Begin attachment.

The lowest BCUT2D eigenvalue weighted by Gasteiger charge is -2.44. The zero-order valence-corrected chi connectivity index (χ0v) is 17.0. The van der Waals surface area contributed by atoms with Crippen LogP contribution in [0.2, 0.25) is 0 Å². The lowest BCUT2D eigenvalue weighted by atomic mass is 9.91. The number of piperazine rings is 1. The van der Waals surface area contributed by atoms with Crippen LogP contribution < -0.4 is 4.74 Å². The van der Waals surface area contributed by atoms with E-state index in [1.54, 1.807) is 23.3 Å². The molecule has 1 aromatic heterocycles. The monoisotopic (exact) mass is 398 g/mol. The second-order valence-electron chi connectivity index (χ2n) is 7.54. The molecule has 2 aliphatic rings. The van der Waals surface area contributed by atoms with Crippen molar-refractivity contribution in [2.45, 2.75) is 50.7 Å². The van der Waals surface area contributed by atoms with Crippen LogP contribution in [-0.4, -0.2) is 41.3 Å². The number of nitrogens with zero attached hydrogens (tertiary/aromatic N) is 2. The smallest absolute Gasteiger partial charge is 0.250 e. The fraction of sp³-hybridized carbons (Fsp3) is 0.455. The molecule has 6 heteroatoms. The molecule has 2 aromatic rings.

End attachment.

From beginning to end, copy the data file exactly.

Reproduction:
The lowest BCUT2D eigenvalue weighted by Gasteiger charge is -2.44. The zero-order valence-corrected chi connectivity index (χ0v) is 17.0. The van der Waals surface area contributed by atoms with Crippen LogP contribution in [0.2, 0.25) is 0 Å². The lowest BCUT2D eigenvalue weighted by atomic mass is 9.91. The number of piperazine rings is 1. The van der Waals surface area contributed by atoms with Crippen LogP contribution < -0.4 is 4.74 Å². The van der Waals surface area contributed by atoms with E-state index in [1.54, 1.807) is 23.3 Å². The molecule has 1 aromatic heterocycles. The monoisotopic (exact) mass is 398 g/mol. The second-order valence-electron chi connectivity index (χ2n) is 7.54. The molecule has 2 aliphatic rings. The van der Waals surface area contributed by atoms with Crippen molar-refractivity contribution in [2.45, 2.75) is 50.7 Å². The van der Waals surface area contributed by atoms with Crippen LogP contribution in [-0.4, -0.2) is 41.3 Å². The number of nitrogens with zero attached hydrogens (tertiary/aromatic N) is 2. The smallest absolute Gasteiger partial charge is 0.250 e. The fraction of sp³-hybridized carbons (Fsp3) is 0.455. The molecule has 6 heteroatoms. The molecule has 2 aromatic rings.